Unification News for September 2001

How, Where and When Christ is to Return

Volume 6, Part 1

For Divine Principle, the deepest meaning of resurrection lies in the triumph that spiritual life can eternally have over spiritual death. Like the mythical Phoenix bird, which dies consumed by fire and yet rises again out of its own ashes, humanity is also destined for eternal spiritual life. Such has been the work of God since the dawn of history.

This work is to be consummated in the return of Christ, the actual fulfillment of the Second Coming. Christ comes as the manifestation of perfected humanity, the exemplar of love on the individual, family, national and world level. He thus comes to transform the world according to God's purposes and to facilitate he establishment of His Kingdom.

"Christ has died, Christ has risen, Christ will come again." In this incantation, recited daily at Catholic masses throughout the world, lies the promise of our age. There are, however, many unanswered questions regarding the cosmic event of the Second Coming—questions which have been debated within the Christian faith for centuries. When will the Second Coming take place? Where? How can we recognize the new Lord? How can we participate in his work?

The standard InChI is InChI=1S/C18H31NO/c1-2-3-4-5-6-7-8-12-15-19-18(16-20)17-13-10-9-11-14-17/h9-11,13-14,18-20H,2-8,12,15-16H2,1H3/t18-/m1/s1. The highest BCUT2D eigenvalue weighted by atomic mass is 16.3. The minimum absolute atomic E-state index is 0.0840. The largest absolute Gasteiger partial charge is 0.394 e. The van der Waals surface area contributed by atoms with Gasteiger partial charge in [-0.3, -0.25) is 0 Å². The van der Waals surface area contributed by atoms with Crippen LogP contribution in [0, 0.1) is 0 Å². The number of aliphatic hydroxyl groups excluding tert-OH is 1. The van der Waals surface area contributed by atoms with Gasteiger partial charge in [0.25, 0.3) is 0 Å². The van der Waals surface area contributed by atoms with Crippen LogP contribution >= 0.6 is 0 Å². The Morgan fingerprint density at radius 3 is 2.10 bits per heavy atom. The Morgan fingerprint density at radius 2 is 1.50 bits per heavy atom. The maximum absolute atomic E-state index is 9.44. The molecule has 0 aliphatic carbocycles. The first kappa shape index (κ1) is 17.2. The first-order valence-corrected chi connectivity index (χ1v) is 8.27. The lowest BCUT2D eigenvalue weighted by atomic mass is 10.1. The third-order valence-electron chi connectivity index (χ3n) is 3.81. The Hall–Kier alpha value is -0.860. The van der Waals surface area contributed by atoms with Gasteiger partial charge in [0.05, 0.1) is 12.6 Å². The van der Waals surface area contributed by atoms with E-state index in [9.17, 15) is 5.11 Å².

Surely some revelation is at hand;
Surely the Second Coming is at hand...
And what rough beast,
Its hour come round at last,
Slouches towards Bethlehem to be born?

William Butler Yeats

The Return